FV 450a: Grower survey results
For fields sampled from the wider grower landbank, asparagus row spacings varied as a function of wheeling centres. Highest values of root mass were found at the crown zero line and up to 0.3m away from the ridge, and the lowest values in the wheeling in a ‘deadzone’ near the soil surface (0-0.3m). Variety was not a prevailing factor in root mass distribution, while stand age had a significant effect. Repeated re-ridging and sub-soiling in the wheelings prevented expansion of the root system in the wheeling zone thus causing significant ‘truncation’ of the potential root biomass achievable. This has implications for carbohydrate storage. Root mass was also negatively correlated with soil PR across all sampled locations and fields. The results continue to support the recommendation that in order to prevent storage root damage through re-ridging or subsoiling operations, growers should undertake exploratory root profile distribution surveys prior to commencing re-ridging and/or sub-soiling operations.
Continuation project FV 450b (from 1 July 2021)
(Subject to Defra ministerial decision on the future of AHDB Horticulture)
The project management group (PMG), comprising of John Chinn of Cobrey Farm, Phil Langley of Gs Sandfields Farm Ltd., Tim Casey of J & V Casey & Son Ltd. and independent consultant Claire Donkin are of the view that this work should continue for the next 3 years, as it is important to monitor the crop as it matures into its peak phase of commercial production. The trial has not reached this phase of crop maturity and economic production which typically occurs between years 4-7 (Figure 3). This is the key payback period for growers. Consequently, the impact of annual re-ridging on stand longevity and profitability needs to be continued to be monitored and economic implications assessed. The PMG’s view was supported by the AGA Research & Development technical committee in September 2020.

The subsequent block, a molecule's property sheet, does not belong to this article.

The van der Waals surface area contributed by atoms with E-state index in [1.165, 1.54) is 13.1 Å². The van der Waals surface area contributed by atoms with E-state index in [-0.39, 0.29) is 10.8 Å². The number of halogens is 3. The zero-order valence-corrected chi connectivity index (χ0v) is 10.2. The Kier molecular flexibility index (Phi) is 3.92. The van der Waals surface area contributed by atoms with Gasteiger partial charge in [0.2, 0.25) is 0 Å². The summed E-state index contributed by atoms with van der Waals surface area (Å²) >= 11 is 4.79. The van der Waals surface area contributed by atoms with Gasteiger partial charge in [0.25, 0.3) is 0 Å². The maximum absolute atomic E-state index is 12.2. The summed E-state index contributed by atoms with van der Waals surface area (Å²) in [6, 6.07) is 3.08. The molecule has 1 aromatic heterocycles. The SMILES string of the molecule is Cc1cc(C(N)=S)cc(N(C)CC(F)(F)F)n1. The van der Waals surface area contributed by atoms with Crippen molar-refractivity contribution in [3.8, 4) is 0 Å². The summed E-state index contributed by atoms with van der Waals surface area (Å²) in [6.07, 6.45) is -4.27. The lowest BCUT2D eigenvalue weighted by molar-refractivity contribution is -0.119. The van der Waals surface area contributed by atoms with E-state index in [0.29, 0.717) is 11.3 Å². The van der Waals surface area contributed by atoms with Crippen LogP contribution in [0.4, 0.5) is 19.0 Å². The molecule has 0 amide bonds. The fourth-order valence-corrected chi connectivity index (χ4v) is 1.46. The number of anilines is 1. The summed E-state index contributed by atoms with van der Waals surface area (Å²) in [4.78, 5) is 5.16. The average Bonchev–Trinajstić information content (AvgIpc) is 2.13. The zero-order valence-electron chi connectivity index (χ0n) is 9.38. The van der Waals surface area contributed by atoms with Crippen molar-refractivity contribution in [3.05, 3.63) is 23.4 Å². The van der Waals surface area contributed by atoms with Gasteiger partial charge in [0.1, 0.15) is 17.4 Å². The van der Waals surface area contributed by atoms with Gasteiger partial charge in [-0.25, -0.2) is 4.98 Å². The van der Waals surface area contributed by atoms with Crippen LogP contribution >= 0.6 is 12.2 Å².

Figure 3. FV450 / FV450a / FV450b project timeline indicating activities to date and period of crucial period of commercial maturity.
Aims are to continue to assess the impacts of BMPs on the asparagus yield, stand longevity, disease incidence and soil health. Work will include a critical evaluation of the role of PAS 100 compost application in increasing yields; a full assessment of the soil physical, chemical and biological indicators and storage root profile distributions, in order to identify optimal conditions for storage root proliferation. Threshold penetrative resistance values that limit root elongation will be quantified and varietal differences in root architecture and yields will continue to be evaluated.
The project will pinpoint the most cost-effective BMP, in terms of driving improvements in asparagus yield and soil health over the 6-yr period of commercial harvests, based on cost-benefit analysis. This will allow asparagus growers to make informed decisions regarding the economics of adopting BMPs in the context of the economics of their own farm business.
Intentions are also to practically out-scale selected BMPs to other grower sites through the establishment of 3-5 replicated satellite sites. The project will also investigate the potential role of oats as an alternative companion crop instead of rye, in order to provide over-winter runoff/erosion protection.